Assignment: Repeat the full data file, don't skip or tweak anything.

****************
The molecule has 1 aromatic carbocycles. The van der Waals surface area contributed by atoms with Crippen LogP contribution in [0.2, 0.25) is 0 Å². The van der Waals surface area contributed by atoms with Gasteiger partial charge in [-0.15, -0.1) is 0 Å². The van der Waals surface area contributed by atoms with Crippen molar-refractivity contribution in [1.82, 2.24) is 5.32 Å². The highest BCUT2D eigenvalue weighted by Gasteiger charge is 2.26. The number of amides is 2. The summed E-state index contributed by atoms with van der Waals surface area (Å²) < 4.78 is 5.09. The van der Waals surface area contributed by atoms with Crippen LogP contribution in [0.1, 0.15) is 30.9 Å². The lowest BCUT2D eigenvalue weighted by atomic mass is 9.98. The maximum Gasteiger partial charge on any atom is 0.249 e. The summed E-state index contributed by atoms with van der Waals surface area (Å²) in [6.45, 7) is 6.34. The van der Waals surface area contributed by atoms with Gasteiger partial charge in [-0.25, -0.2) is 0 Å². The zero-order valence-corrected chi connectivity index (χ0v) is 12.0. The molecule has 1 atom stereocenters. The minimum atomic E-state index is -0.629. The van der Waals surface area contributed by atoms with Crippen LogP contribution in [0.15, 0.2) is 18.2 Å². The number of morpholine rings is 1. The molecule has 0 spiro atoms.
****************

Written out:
The molecule has 1 aromatic carbocycles. The van der Waals surface area contributed by atoms with Crippen LogP contribution in [0.2, 0.25) is 0 Å². The van der Waals surface area contributed by atoms with Gasteiger partial charge in [-0.15, -0.1) is 0 Å². The van der Waals surface area contributed by atoms with Crippen molar-refractivity contribution in [1.82, 2.24) is 5.32 Å². The highest BCUT2D eigenvalue weighted by Gasteiger charge is 2.26. The number of amides is 2. The summed E-state index contributed by atoms with van der Waals surface area (Å²) < 4.78 is 5.09. The van der Waals surface area contributed by atoms with Crippen LogP contribution in [0.1, 0.15) is 30.9 Å². The lowest BCUT2D eigenvalue weighted by atomic mass is 9.98. The maximum Gasteiger partial charge on any atom is 0.249 e. The summed E-state index contributed by atoms with van der Waals surface area (Å²) in [6.45, 7) is 6.34. The van der Waals surface area contributed by atoms with Gasteiger partial charge in [-0.25, -0.2) is 0 Å². The zero-order valence-corrected chi connectivity index (χ0v) is 12.0. The molecule has 1 atom stereocenters. The minimum atomic E-state index is -0.629. The van der Waals surface area contributed by atoms with Crippen LogP contribution in [0.15, 0.2) is 18.2 Å². The number of morpholine rings is 1. The molecule has 0 spiro atoms.